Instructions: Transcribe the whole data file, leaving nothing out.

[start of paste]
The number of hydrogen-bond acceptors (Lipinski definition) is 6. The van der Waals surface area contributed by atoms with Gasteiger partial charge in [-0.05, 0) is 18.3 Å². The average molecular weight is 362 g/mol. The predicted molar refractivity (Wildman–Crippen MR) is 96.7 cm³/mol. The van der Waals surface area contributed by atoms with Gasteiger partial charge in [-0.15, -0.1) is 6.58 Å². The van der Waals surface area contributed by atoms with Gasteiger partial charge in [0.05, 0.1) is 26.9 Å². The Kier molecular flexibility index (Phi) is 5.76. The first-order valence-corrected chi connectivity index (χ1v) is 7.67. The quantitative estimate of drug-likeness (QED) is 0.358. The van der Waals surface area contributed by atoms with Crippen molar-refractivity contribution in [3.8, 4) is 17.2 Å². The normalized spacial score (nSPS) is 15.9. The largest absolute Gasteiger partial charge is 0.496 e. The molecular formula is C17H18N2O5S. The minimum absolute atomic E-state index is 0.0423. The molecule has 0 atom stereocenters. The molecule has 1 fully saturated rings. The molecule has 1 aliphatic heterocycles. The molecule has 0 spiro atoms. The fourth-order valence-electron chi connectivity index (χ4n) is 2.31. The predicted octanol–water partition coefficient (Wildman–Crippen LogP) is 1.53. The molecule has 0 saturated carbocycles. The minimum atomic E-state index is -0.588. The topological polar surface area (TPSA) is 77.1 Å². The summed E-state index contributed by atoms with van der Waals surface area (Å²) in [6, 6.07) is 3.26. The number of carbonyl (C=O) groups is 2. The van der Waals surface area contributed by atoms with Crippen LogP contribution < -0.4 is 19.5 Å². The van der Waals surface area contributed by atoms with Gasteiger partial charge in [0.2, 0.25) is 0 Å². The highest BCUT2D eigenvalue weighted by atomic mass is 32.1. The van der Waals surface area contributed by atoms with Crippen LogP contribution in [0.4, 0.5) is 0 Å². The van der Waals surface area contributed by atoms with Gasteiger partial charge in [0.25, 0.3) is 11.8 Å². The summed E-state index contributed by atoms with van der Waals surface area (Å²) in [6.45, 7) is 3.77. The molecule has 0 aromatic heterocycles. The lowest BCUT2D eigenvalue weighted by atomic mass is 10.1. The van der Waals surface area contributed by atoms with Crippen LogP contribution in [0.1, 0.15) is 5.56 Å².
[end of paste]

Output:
The number of hydrogen-bond acceptors (Lipinski definition) is 6. The van der Waals surface area contributed by atoms with Gasteiger partial charge in [-0.05, 0) is 18.3 Å². The average molecular weight is 362 g/mol. The predicted molar refractivity (Wildman–Crippen MR) is 96.7 cm³/mol. The van der Waals surface area contributed by atoms with Gasteiger partial charge in [-0.15, -0.1) is 6.58 Å². The van der Waals surface area contributed by atoms with Gasteiger partial charge in [0.05, 0.1) is 26.9 Å². The Kier molecular flexibility index (Phi) is 5.76. The first-order valence-corrected chi connectivity index (χ1v) is 7.67. The quantitative estimate of drug-likeness (QED) is 0.358. The van der Waals surface area contributed by atoms with Crippen molar-refractivity contribution in [3.8, 4) is 17.2 Å². The normalized spacial score (nSPS) is 15.9. The largest absolute Gasteiger partial charge is 0.496 e. The molecular formula is C17H18N2O5S. The minimum absolute atomic E-state index is 0.0423. The molecule has 0 atom stereocenters. The molecule has 1 fully saturated rings. The molecule has 1 aliphatic heterocycles. The molecule has 0 spiro atoms. The fourth-order valence-electron chi connectivity index (χ4n) is 2.31. The predicted octanol–water partition coefficient (Wildman–Crippen LogP) is 1.53. The molecule has 0 saturated carbocycles. The minimum atomic E-state index is -0.588. The topological polar surface area (TPSA) is 77.1 Å². The summed E-state index contributed by atoms with van der Waals surface area (Å²) in [6, 6.07) is 3.26. The number of carbonyl (C=O) groups is 2. The van der Waals surface area contributed by atoms with Crippen LogP contribution < -0.4 is 19.5 Å². The van der Waals surface area contributed by atoms with Gasteiger partial charge in [0.2, 0.25) is 0 Å². The highest BCUT2D eigenvalue weighted by atomic mass is 32.1. The van der Waals surface area contributed by atoms with Crippen LogP contribution in [0.4, 0.5) is 0 Å². The van der Waals surface area contributed by atoms with Gasteiger partial charge in [0.25, 0.3) is 11.8 Å². The summed E-state index contributed by atoms with van der Waals surface area (Å²) in [6.45, 7) is 3.77. The molecule has 0 aromatic heterocycles. The lowest BCUT2D eigenvalue weighted by atomic mass is 10.1. The van der Waals surface area contributed by atoms with Crippen LogP contribution in [0.1, 0.15) is 5.56 Å².